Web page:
Ah yes, that old chestnut! “We don’t grade your lesson”. Ofsted may not be grading teachers' lessons, but what the accountability system now does is much worse: it actually grades their entire careers – potentially years and years of work – based on some numbers on a piece of paper.
Welcome to the wacky world of the government’s latest accountability wheeze, Progress 8.
In a nutshell, Pupil X “achieved” a level 4 at key stage 2; every child should make at least three levels of progress to GCSE, so pupil X should get at least a C grade at a minimum. Pupil X didn’t work hard – doesn’t matter. Pupil X had a below par attendance record – doesn’t matter. Pupil X was taken out to sit on some whoopie cushions and drink hot chocolate – doesn’t matter. Pupil X had a really tough home life, his parents went through a tumultuous divorce, which at one point led to his homelessness – doesn’t matter. You can show them what you want, sing a song, showcase some third-world charity drive by your saintly students or point to Mr Fenwick, who has done two extra duties and acts as a cover supervisor, despite being deputy headteacher, to stave off school bankruptcy – it doesn’t matter.
Gang culture doesn’t matter, because Sir Michael did it “in an inner city”. Rural apathy doesn’t matter, because Sir Michael would have been able to do it in sunny Margate.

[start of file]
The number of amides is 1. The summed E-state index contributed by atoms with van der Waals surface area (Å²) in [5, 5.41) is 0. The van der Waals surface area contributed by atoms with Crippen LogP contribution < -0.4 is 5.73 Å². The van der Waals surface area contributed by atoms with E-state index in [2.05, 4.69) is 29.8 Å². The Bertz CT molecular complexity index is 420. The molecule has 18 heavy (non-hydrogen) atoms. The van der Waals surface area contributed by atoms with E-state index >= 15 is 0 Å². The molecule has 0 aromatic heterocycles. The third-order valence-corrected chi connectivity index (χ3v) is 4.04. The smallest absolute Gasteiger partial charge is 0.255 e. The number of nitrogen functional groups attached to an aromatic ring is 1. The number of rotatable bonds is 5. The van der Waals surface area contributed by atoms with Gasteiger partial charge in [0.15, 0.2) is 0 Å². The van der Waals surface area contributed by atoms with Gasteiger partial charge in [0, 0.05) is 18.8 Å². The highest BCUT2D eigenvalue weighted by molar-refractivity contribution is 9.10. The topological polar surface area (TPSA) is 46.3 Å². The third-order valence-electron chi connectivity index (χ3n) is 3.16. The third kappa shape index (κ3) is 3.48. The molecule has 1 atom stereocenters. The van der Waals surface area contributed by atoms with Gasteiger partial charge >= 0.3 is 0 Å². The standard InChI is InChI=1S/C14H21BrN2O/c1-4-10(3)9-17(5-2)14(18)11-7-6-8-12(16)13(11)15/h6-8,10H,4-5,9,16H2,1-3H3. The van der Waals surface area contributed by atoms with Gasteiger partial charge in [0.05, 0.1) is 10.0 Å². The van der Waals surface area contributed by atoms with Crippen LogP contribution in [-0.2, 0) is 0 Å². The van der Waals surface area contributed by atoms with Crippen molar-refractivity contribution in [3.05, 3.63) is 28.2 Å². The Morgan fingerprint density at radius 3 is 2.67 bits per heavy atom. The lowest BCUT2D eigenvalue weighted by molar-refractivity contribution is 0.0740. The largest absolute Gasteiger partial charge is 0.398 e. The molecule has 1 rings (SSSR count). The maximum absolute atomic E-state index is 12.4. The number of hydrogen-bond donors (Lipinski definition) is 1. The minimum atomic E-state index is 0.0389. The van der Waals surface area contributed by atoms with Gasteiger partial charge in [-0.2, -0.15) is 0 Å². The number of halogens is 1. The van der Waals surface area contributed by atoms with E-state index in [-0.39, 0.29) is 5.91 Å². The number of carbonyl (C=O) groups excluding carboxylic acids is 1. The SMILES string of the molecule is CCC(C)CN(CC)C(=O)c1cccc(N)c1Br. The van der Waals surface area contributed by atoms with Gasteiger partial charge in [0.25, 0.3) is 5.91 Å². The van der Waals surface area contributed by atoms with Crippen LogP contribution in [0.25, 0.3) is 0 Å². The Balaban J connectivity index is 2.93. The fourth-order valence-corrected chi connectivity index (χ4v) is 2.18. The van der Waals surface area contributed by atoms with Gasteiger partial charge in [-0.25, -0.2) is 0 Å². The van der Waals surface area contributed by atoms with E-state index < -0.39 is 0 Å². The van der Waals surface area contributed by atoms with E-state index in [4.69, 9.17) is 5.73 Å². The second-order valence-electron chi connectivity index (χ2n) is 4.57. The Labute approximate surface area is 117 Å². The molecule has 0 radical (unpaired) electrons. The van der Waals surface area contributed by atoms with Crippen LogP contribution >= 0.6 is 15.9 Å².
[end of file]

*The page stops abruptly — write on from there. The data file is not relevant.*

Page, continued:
None of it matters. The highly changeable assessment picture at KS2 and the fact that, up to 2012, the majority of assessment was internally verified doesn’t matter. The strengthening, and then unstrengthening, and then strengthening of GCSE exams doesn’t matter. The fact half your teachers quit and had to be replaced halfway through a year doesn’t matter.
Multiply Pupil X by 50 and you get a “coasting” school. Multiply Pupil X by 100, you get a “failing” school.
The fact that Ofsted itself has recently admitted huge flaws in Progress 8? Well, it doesn’t matter.
Reasons are excuses – haven’t you heard?
But, breathe a sigh of relief, Ofsted doesn’t grade any lessons when they come. More than likely, their inspectors will have already decided whether you are any good or not before they even walk into your room. And just in case you disagree with me and think it matters. Please note – as of November 2016, there were only eight secondary schools out of 588 inspected that achieved a “good” rating where outcomes were “requires improvement”. Outcomes equals data, and data is what matters to inspectors.
Ultimately it doesn’t matter how you teach – like a champion, or like you’re on an electric bike – as long as you – sorry, they – get the results. In the end, if you’ve got the right kids, it doesn’t matter. (Footnote – attitude matters as much as ability when I use the term “right” kids. Another footnote – the word “right” is not suggesting that one group of children is more righteous than another.)
This is what I like to call the lucky dip. The cohort fruit machine. Smile! You may as well: your fate has already been sealed.
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